Economy Impacting Incentive Rewards, Study Says
“Respondents indicated they are less optimistic than they were in the spring about their ability to plan and implement incentive travel programs and consider the economy as having a relatively negative impact on their ability to execute the programs they would like,” said IRF President Melissa Van Dyke.
The Incentive Research Foundation’s (IRF) latest survey of incentive industry trends finds planners struggling with the effects of an economy caught in a slow recovery.
According to IRF President Melissa Van Dyke, “Survey participants demonstrated that their program’s sensitivity to internal pressures, competitor reactions, and perceptions of extravagance were lower than in the spring and actually at a level equivalent to or below 2008. However, they cited the economy as having a significant impact on all incentive plans.”
Incentive travel programs were affected most from the economic outlook. “Respondents indicated they are less optimistic than they were in the spring about their ability to plan and implement incentive travel programs and consider the economy as having a relatively negative impact on their ability to execute the programs they would like,” Van Dyke said, citing the following results for travel programs:
- Sixty-two percent said the economy is having a negative impact on program planning—numbers that haven't been this high since July of 2009.
- While 28 percent expected their budgets to decline, 45 percent anticipate no change, and 27 percent actually expect an increase.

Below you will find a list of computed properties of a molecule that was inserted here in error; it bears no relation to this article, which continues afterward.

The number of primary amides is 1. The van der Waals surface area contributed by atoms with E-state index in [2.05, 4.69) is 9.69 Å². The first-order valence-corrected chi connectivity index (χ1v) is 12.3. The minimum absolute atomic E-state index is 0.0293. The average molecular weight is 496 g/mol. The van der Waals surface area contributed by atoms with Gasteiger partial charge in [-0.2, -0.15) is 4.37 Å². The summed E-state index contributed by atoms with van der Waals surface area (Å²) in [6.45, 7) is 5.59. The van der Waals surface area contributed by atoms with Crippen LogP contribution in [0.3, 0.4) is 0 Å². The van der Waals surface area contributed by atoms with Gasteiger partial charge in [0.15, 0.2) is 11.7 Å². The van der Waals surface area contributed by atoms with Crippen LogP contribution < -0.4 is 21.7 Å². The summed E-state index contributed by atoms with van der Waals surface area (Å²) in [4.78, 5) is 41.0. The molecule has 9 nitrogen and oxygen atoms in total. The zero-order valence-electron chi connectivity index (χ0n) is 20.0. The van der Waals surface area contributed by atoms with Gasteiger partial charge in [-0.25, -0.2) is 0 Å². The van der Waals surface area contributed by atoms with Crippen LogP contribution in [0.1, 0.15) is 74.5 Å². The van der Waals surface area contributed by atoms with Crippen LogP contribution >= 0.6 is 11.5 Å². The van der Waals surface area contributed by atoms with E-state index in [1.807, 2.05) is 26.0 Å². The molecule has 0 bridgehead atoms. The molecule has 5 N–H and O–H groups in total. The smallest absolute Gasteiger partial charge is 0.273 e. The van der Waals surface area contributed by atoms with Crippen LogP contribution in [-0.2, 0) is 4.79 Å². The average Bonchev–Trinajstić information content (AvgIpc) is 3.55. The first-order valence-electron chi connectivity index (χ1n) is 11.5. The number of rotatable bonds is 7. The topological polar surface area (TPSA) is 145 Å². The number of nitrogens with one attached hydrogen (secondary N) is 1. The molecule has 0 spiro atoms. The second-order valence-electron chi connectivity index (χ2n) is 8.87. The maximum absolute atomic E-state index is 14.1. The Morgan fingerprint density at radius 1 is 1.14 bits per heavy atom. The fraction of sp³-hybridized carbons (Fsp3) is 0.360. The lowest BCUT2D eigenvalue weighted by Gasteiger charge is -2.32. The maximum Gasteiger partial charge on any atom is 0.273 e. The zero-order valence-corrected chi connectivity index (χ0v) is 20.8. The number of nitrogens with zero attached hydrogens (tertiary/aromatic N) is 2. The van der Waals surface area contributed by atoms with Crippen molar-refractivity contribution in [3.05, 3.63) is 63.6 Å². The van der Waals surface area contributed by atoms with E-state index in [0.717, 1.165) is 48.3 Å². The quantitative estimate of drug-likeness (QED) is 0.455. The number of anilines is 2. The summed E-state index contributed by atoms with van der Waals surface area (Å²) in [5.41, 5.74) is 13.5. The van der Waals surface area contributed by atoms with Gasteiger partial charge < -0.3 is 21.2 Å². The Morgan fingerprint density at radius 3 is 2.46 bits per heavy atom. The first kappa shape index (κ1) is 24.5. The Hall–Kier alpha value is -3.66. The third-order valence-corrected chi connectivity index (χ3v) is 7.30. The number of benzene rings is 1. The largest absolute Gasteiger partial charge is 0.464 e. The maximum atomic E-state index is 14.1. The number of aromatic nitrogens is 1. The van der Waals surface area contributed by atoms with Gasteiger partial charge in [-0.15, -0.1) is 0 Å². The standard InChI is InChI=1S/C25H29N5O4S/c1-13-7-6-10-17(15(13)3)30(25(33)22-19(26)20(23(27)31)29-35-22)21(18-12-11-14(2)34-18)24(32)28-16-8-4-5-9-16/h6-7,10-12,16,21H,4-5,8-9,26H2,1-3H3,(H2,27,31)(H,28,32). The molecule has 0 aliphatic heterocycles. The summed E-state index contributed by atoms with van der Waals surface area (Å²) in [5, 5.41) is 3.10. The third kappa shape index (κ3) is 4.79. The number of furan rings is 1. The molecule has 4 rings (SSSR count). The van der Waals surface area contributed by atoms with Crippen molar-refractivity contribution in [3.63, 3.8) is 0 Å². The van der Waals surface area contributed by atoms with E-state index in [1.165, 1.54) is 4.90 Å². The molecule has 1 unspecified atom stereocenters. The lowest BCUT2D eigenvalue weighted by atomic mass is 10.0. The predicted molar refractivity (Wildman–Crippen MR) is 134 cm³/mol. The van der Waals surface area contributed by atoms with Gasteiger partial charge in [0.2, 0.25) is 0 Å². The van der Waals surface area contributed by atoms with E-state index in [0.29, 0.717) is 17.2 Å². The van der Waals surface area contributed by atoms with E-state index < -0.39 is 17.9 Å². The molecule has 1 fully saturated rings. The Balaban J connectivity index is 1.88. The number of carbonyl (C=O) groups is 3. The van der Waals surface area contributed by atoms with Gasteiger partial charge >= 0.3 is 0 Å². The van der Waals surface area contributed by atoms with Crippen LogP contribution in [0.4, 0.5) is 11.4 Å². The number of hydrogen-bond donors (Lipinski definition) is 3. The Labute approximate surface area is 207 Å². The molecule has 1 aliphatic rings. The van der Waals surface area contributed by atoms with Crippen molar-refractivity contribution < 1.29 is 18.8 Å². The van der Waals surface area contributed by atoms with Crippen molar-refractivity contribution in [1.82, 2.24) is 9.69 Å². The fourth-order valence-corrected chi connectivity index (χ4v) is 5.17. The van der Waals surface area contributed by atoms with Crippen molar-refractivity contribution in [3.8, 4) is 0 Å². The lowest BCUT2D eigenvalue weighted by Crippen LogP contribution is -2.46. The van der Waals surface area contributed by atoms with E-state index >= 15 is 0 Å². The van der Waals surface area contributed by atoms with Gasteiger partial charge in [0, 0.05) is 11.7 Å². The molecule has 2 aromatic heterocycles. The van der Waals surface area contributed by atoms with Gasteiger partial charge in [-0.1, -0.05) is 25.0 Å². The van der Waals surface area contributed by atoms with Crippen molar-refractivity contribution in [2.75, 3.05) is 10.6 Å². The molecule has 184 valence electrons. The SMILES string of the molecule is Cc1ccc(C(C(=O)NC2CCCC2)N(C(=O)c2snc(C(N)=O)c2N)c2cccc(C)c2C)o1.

- More than half of the programs will be providing air tickets and covering no incidental expenses.
- Forty-one percent will be reducing the number of nights.
- Forty percent are shrinking “non-meal” components.
- Destinations reflect economic realities with 83 percent of planners providing incentive travel to within the U.S., 55 percent going no further than the Caribbean, 52 percent including Europe, and 29 percent targeting Central America. Less than 18 percent are considering destinations in Asia, South America, Africa, or the Middle East.
“In the area of non-cash merchandise incentive programs, there is less agreement on the impact of the economy in 2012. Twenty-four percent of respondents see a negative impact, 27 percent anticipate no effect, and 25 percent expect a positive influence,” Van Dyke said. “In fact, 17 percent anticipate such positive changes as adding individual travel and/or increasing the value of merchandise or gift cards.”
The survey revealed the types of merchandise include: gift cards (46 percent), clothing/apparel (43 percent), electronics (42 percent), luggage (34 percent), and jewelry/watches (33 percent).
“In general, respondents indicated that they anticipate most incentive program elements to remain essentially unchanged in the coming year, reflecting a slower return to growth than originally anticipated,” Van Dyke added.
Click here to read the entire survey.